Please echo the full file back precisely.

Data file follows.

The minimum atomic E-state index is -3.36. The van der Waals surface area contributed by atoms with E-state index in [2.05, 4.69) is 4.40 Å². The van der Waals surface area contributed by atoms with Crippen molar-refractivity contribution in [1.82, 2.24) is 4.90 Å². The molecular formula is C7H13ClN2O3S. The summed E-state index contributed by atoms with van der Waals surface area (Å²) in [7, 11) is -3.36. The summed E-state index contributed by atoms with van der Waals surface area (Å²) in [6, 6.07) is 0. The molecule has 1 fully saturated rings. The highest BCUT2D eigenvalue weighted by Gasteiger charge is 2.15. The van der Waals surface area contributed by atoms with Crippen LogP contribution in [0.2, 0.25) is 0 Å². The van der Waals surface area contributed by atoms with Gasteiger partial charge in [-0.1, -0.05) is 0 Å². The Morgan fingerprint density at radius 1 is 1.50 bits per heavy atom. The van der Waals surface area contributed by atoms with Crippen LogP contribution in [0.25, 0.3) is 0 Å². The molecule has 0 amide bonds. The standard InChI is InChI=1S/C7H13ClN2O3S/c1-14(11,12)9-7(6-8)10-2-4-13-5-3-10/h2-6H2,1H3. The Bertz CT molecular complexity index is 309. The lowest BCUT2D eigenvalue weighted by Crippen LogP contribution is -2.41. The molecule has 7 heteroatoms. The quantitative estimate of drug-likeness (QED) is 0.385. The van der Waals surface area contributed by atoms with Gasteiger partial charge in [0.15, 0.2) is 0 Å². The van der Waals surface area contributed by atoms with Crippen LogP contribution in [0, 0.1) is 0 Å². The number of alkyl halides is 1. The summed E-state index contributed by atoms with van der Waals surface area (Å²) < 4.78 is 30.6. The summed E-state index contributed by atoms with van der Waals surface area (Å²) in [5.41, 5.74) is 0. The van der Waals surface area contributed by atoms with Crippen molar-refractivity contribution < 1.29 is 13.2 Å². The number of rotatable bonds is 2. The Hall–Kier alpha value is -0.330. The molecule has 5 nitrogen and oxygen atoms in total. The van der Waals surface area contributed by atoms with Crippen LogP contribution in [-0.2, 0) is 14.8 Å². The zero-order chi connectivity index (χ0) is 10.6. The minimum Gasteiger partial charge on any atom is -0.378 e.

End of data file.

The minimum atomic E-state index is -3.36. The van der Waals surface area contributed by atoms with E-state index in [2.05, 4.69) is 4.40 Å². The van der Waals surface area contributed by atoms with Crippen molar-refractivity contribution in [1.82, 2.24) is 4.90 Å². The molecular formula is C7H13ClN2O3S. The summed E-state index contributed by atoms with van der Waals surface area (Å²) in [7, 11) is -3.36. The summed E-state index contributed by atoms with van der Waals surface area (Å²) in [6, 6.07) is 0. The molecule has 1 fully saturated rings. The highest BCUT2D eigenvalue weighted by Gasteiger charge is 2.15. The van der Waals surface area contributed by atoms with Crippen LogP contribution in [0.2, 0.25) is 0 Å². The van der Waals surface area contributed by atoms with Gasteiger partial charge in [-0.1, -0.05) is 0 Å². The Morgan fingerprint density at radius 1 is 1.50 bits per heavy atom. The van der Waals surface area contributed by atoms with Crippen LogP contribution in [0.25, 0.3) is 0 Å². The molecule has 0 amide bonds. The standard InChI is InChI=1S/C7H13ClN2O3S/c1-14(11,12)9-7(6-8)10-2-4-13-5-3-10/h2-6H2,1H3. The Bertz CT molecular complexity index is 309. The lowest BCUT2D eigenvalue weighted by Crippen LogP contribution is -2.41. The molecule has 7 heteroatoms. The quantitative estimate of drug-likeness (QED) is 0.385. The van der Waals surface area contributed by atoms with Gasteiger partial charge in [0.15, 0.2) is 0 Å². The van der Waals surface area contributed by atoms with Crippen LogP contribution in [0, 0.1) is 0 Å². The number of alkyl halides is 1. The summed E-state index contributed by atoms with van der Waals surface area (Å²) < 4.78 is 30.6. The summed E-state index contributed by atoms with van der Waals surface area (Å²) in [5.41, 5.74) is 0. The van der Waals surface area contributed by atoms with Crippen molar-refractivity contribution < 1.29 is 13.2 Å². The number of rotatable bonds is 2. The Hall–Kier alpha value is -0.330. The molecule has 5 nitrogen and oxygen atoms in total. The van der Waals surface area contributed by atoms with Crippen LogP contribution in [-0.2, 0) is 14.8 Å². The zero-order chi connectivity index (χ0) is 10.6. The minimum Gasteiger partial charge on any atom is -0.378 e.